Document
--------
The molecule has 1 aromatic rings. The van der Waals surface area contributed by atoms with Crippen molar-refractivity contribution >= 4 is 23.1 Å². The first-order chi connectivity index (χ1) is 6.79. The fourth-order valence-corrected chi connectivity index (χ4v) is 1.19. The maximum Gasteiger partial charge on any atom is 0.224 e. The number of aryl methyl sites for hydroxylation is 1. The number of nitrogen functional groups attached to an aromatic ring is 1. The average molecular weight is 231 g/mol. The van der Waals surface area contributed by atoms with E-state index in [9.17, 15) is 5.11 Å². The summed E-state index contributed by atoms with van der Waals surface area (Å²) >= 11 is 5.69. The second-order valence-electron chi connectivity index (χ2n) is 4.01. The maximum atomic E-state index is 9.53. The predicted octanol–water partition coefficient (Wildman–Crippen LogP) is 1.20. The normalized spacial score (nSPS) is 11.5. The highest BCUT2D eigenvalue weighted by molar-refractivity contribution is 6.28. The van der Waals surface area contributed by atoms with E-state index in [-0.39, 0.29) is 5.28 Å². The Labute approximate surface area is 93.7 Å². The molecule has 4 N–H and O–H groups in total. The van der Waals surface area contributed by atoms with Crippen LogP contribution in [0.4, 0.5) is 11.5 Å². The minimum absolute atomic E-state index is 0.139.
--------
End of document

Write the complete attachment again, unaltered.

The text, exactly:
The molecule has 1 aromatic rings. The van der Waals surface area contributed by atoms with Crippen molar-refractivity contribution >= 4 is 23.1 Å². The first-order chi connectivity index (χ1) is 6.79. The fourth-order valence-corrected chi connectivity index (χ4v) is 1.19. The maximum Gasteiger partial charge on any atom is 0.224 e. The number of aryl methyl sites for hydroxylation is 1. The number of nitrogen functional groups attached to an aromatic ring is 1. The average molecular weight is 231 g/mol. The van der Waals surface area contributed by atoms with E-state index in [9.17, 15) is 5.11 Å². The summed E-state index contributed by atoms with van der Waals surface area (Å²) >= 11 is 5.69. The second-order valence-electron chi connectivity index (χ2n) is 4.01. The maximum atomic E-state index is 9.53. The predicted octanol–water partition coefficient (Wildman–Crippen LogP) is 1.20. The normalized spacial score (nSPS) is 11.5. The highest BCUT2D eigenvalue weighted by molar-refractivity contribution is 6.28. The van der Waals surface area contributed by atoms with E-state index in [-0.39, 0.29) is 5.28 Å². The Labute approximate surface area is 93.7 Å². The molecule has 4 N–H and O–H groups in total. The van der Waals surface area contributed by atoms with Crippen LogP contribution in [0.4, 0.5) is 11.5 Å². The minimum absolute atomic E-state index is 0.139.